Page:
Open source science
Welcome to the Wikiversity Open Source Science Project.
Project description[edit | edit source]
The Open Source Science Project is a Wikiversity content development project. The goal of this project is to document existing sources of open content science. The term "open source" originated in the context of "open source software". The term "open source science" is used as scientific approaches, that used open source software to create the scientific results with application of open source software. Furthermore is addresses the impact of using open source for transparent versioning of source code e.g. for the applied methodology and its optimization of the code according to improvements of the methodology. The application of the source on data can be performed in several different ways. In some cases, also the data is open data and other scientist can reproduce the scientific results with the available "open source" software. On a second level Open Source Science is used to refer to science-related resources that are available under a free content license (example). The terms Open access and open content is also used. Examples of open content science projects are Science Commons and Public Library of Science (see also Green Open Access). For reproducibility of scientific results the following aspects are addressed with Open Source Science:
- Open Source Software - for implementation of scientific methods
- Open Data - for feeding the algorithms in Open Source software with the data
- Open Educational Resources - for teaching scientist to learn and apply the methods on data
Department news[edit | edit source]
- 3 November 2006 - Project founded!
Learning Task[edit | edit source]
- Explore the concept of the Open Source Software KnitR and explain why the software support the development of dynamic scientific documents that evaluated a constant in stream of data.
- Explain why Open Source Science is a valuable approach to combine Open Educational Resources, Open Source and Open Data as a learning environment for Reproducible Science.
- Discuss the options for scientist, to use Open Source software (e.g. statistical software, numerical software, GIS, ...) to
- apply a methodology in one paper with the available open source code to other data and adapt the code to the new requirements and constraints of their own project,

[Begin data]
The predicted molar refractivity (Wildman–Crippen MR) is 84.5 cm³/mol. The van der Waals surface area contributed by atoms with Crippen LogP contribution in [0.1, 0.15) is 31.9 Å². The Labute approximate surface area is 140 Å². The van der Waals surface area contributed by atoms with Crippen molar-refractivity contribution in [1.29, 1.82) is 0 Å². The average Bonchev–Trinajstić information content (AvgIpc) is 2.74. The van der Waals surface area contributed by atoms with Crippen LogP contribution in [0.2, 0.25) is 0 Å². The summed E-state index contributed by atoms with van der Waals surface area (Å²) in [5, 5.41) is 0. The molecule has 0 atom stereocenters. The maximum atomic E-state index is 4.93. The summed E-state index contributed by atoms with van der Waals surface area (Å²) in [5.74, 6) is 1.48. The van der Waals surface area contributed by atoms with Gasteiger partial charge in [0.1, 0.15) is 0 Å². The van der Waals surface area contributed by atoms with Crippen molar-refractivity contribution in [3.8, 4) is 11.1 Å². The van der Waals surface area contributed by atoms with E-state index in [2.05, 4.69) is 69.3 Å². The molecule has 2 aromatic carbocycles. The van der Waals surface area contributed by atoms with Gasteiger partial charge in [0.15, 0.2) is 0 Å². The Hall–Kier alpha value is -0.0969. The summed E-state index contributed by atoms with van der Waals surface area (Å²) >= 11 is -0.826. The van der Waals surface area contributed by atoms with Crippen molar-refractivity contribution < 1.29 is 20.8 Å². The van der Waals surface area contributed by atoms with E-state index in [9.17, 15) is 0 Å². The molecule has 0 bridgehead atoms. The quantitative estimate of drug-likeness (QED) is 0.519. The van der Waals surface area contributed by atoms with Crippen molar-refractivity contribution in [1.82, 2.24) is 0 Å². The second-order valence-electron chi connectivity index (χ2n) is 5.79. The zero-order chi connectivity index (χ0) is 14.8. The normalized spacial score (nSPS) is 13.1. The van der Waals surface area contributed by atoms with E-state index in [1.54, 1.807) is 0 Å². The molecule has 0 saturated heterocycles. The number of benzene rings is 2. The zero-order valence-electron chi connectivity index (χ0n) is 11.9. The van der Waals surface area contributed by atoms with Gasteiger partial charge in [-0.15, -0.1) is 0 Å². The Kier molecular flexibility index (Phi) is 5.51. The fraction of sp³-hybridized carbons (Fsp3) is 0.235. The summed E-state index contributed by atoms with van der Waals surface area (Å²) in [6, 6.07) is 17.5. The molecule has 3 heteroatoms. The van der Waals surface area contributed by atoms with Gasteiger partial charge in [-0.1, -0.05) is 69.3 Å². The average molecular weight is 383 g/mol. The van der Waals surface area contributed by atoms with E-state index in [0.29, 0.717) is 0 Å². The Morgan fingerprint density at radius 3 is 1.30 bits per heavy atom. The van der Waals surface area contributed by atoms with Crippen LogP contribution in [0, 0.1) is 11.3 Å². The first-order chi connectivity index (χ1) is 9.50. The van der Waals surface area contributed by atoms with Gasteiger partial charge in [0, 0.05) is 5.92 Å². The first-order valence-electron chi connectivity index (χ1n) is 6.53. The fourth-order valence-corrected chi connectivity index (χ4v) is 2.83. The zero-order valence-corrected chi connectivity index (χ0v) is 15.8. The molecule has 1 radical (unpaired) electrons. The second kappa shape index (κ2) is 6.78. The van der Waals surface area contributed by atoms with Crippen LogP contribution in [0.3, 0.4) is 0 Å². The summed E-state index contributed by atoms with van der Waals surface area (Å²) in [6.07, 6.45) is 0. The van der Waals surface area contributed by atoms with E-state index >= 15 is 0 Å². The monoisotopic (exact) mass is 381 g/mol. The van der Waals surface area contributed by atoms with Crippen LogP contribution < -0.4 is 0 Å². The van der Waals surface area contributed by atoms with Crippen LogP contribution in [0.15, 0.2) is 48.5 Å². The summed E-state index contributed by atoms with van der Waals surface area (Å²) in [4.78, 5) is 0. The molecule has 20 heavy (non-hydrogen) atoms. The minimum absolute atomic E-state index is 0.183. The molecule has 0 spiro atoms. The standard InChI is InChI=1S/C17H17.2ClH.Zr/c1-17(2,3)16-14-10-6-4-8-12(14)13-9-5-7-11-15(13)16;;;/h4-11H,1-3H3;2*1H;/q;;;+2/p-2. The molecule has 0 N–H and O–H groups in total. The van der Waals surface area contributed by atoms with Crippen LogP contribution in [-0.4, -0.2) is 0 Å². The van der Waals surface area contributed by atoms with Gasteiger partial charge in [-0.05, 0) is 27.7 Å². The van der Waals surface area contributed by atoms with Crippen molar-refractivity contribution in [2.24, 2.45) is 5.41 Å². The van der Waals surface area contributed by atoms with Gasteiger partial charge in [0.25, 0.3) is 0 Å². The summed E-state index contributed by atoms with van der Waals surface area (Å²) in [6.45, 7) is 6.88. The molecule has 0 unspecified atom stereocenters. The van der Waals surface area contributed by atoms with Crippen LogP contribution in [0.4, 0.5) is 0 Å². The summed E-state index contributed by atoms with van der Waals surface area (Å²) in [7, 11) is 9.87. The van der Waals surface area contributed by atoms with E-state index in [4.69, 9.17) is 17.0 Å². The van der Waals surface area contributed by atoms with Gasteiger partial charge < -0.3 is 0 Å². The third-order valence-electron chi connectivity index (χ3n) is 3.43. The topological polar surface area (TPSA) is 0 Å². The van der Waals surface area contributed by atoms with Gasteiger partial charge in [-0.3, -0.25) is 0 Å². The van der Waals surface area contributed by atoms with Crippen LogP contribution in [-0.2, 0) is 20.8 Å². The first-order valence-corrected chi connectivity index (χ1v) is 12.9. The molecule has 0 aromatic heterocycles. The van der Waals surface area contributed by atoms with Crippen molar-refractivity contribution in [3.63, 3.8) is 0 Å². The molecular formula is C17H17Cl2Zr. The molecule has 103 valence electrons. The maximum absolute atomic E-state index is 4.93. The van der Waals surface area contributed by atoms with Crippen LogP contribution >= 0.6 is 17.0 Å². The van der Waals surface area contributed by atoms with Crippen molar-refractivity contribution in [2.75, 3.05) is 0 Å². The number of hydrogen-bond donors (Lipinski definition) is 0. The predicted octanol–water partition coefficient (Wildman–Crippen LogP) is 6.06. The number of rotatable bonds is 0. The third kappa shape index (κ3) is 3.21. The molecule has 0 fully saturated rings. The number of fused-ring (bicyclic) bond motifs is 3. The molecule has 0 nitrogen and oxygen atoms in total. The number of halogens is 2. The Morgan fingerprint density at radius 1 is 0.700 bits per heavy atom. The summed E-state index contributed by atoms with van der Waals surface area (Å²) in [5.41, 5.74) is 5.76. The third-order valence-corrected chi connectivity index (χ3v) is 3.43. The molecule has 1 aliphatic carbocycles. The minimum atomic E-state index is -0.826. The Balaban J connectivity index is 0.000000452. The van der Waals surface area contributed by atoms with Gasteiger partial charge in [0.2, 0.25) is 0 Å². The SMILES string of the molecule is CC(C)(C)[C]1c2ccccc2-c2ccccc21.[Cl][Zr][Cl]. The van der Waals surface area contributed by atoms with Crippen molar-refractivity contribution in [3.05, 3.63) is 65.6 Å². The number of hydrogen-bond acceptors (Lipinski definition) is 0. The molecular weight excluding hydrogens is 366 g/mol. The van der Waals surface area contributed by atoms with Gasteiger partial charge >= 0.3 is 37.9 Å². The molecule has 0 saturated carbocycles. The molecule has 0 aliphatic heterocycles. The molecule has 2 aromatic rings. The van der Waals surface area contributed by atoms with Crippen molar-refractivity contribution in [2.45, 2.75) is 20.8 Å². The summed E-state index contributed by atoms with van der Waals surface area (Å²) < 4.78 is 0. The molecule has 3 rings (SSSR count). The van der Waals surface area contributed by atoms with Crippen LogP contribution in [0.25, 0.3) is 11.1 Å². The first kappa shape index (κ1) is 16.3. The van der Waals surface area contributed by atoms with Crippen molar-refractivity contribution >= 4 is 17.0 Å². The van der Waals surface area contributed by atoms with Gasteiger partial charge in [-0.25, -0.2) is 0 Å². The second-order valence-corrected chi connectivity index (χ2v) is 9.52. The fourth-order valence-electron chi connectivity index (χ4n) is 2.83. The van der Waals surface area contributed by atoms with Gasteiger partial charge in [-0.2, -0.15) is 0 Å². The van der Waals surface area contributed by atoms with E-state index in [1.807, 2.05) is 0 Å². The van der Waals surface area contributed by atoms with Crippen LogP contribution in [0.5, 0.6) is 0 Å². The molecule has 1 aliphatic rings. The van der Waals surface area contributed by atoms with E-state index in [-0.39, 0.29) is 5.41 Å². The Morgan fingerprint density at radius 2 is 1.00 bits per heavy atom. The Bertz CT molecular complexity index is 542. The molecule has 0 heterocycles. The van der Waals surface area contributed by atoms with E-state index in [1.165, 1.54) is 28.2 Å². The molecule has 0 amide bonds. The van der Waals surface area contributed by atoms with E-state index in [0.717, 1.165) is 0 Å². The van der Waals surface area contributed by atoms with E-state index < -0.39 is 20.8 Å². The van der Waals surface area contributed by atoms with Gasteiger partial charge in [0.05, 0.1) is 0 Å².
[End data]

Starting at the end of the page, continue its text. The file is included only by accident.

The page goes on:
- apply the same methodology with after a bugfix of the source code to the same data check if the same results remain the same or if the bugfix result into a different conclusions for the scientfic analysis,
- add more data to the open data set and check with the available source code for the analysis if the analysis is true with the larger data set.
Learning materials and learning projects are located in the main Wikiversity namespace. Simply make a link to the name of the lesson (lessons are independent pages in the main namespace) and start writing!
You should also read about the Wikiversity:Learning model. Lessons should center on learning activities for Wikiversity participants. Learning materials and learning projects can be used by multiple projects. Cooperate with other departments that use the same learning resource.
- Phage project - mixing microbiology research and education.
- Astronomy Project - participants access public astronomy databases and explore outer space.
- Human Genetic Uniqueness Project - search for genes that account for the genetic differences between humans and our closest relatives.
- Theory of Everything Project - research projects involving public databases for particle physics experiments.
- Topic:SkyCam - an all-sky camera for capturing images of stars and meteors.
- Friedman Lab of Evolutionary Neuroscience - contains open-source projects for you to join!
Readings[edit | edit source]
Each activity has a suggested associated background reading selection.
- Reading 1.
- Study guide:
- Wikipedia article: w:Open source movement
References[edit | edit source]
- Von Hippel, E. (2001). Learning from open-source software. MIT Sloan management review, 42(4), 82-86.
- Murray-Rust, P. (2008). Open data in science. Nature Precedings, 1-1.
- Johnstone, S. M. (2005). Open educational resources serve the world. Educause Quarterly, 28(3), 15.
Active participants[edit | edit source]
Active participants in this Learning Group The histories of Wikiversity pages indicate who the active participants are.
See also[edit | edit source]
- Free online peer reviewed journals
- Green Open Access
- KnitR - R-Package for Dynamic Report Generation
- Open Community Approach
- Open Source Software
- Open Educational Resources
- Reproducible Science